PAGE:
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A healer DOES NOT heal you. They TRIGGER YOU to heal yourself

This resonates with me deeply, whether relating to deeply-rooted trauma or wounding in the mental and psychological aspects or in the physical of the actual or body, pain, etc. — or both (often both).

It is a fine line between our work and doing our best as healers to return to the most authentic representation of self. To be open to assist and support with an open heart and be non-judgemental with continuing to focus on a deep connection to the source is what I always personally come back to.

Cacao ceremony

If you are a professional healer in any modality that does this for a living or simply a novice who has been a powerful assistant in supporting your friends/family in their healing journeys, I sincerely support you for choosing to step up and continue your mission.

I always have a little “cosmic laugh” to myself as often I have clients come to me who have been doing the work with professional psychologists, therapists, etc. for much of their life. Then when they come to work with me, they say they move through a lifetime of healing in just a few sessions/weeks or months.

I believe safety, trust, and a deep commitment to doing the work myself daily have much to do with this.

6 things I always bring my awareness back to:

1.) Never say someone should or shouldn't do anything; instead, support people in deciding for themselves.

Healing isn’t linear, nor is it black and white. As a healer, I don’t boss around or tell people what they need to do to their life to become better and happier versions of themselves. I guide them toward their desired path and let them arrive at their own “AHA!” moments. 

This is when they realize the things that they need to let go, continue, or do so they can become who or what they want to be. I am merely an instrument to help them get to their authentic, happier selves.

2.) Stay aware that the "TRUTH" is sometimes the biggest illusion/lie.

Sometimes, our perceived reality hinders us from enjoying the fullness of life. Truths limit us from unlocking our potential as they can make us feel self-conscious, guilty, or judged. But what is truth, anyway? For me, truth is knowing what you are and living it to the best of your ability. It’s about being comfortable with your identity, goals, values, and present moment and then working to become happier, content, or fulfilled. Truths are cheery and gloomy versions of ourselves that we sometimes suppress or stifle to fit in, feel accepted, or acknowledge.

3.) Always do your best to share all you can without an attachment to what you share being taken on board by the client.

Being too emotionally or mentally invested with a client can be draining and exhausting. While I see my clients as friends and genuinely want them to grow, I know my boundaries and set them accordingly. My motivation is that if I want to support and guide more people’s journeys, I should set my boundaries. Else, I would be drained and consumed by a few people’s experiences without having the opportunity to provide assistance to more.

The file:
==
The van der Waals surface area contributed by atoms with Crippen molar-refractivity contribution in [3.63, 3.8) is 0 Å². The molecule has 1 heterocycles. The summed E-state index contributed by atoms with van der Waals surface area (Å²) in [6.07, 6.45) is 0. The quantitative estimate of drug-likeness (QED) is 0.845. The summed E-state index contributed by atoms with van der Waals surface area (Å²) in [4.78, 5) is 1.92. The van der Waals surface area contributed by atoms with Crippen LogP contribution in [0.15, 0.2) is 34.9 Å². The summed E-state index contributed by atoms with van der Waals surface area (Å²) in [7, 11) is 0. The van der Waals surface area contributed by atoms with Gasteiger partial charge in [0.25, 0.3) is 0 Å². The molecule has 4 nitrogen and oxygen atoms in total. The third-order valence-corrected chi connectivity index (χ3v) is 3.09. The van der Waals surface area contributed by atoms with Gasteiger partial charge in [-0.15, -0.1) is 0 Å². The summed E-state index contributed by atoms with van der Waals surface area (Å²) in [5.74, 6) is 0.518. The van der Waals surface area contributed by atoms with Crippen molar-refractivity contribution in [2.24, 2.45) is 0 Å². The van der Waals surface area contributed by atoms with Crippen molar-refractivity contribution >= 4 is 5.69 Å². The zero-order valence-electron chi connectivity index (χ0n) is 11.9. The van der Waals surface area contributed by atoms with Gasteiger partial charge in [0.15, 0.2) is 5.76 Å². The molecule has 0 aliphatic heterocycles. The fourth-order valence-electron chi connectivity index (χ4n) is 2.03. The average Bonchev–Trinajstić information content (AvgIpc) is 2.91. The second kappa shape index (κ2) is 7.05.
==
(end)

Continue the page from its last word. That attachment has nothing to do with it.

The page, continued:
My awareness of limitations comes with my recognition of my potential and ability to heal people.

 

4.) Practice what you preach.

Living by example may sound daunting and exhausting. However, as I live genuinely towards becoming the happier version of myself, practicing what I preach becomes natural. There is no resistance, denying, or suppressing any truths when I know who I am and what I want to be. My friends (clients) can see I walk the talk in all aspects of my life, whether holding cacao ceremonies, teaching music, or even interacting with them.

5.) Watch my ego, it can easily get in the way and affect knowledge sharing.

Feeling like you did all the work as a healer to make your client better and happier can be dangerous. The idea of seeing clients grow and reach their full potential because of your guidance and support may be a boost to your ego. However, getting it in the head and having this sense of importance may affect how you deal with your clients. When I impart my knowledge, I check my ego out the door. I only think of the client and the best way to guide them to achieve their goals. It’s not about how great I am in healing them, but it’s about helping them get to their own path. Their healing isn’t my journey nor my achievements. 

6.) Often, the biggest healing is to simply witness and say nothing

It can be tempting to say everything all at once to quicken the process and get the client to where they want to be or who they want to become. However, recognizing that it is the client’s journey and not mine enables me to slow it down and become more intentional in my words. The most significant contribution to their journey is often witnessing their eyes flicker as they realised their own doings or acknowledge the actions they need to do. Again, their journey isn’t mine; I merely guide them to their own path.

The bottom line

Each journey is unique and to have the opportunity to guide people on their path and journey is something I don’t think for granted. I acknowledge the trust and respect, which is why I always guide with an open heart and non-judgemental energy to deepen the connection and help my friends reach their full potential and become their authentic selves. 

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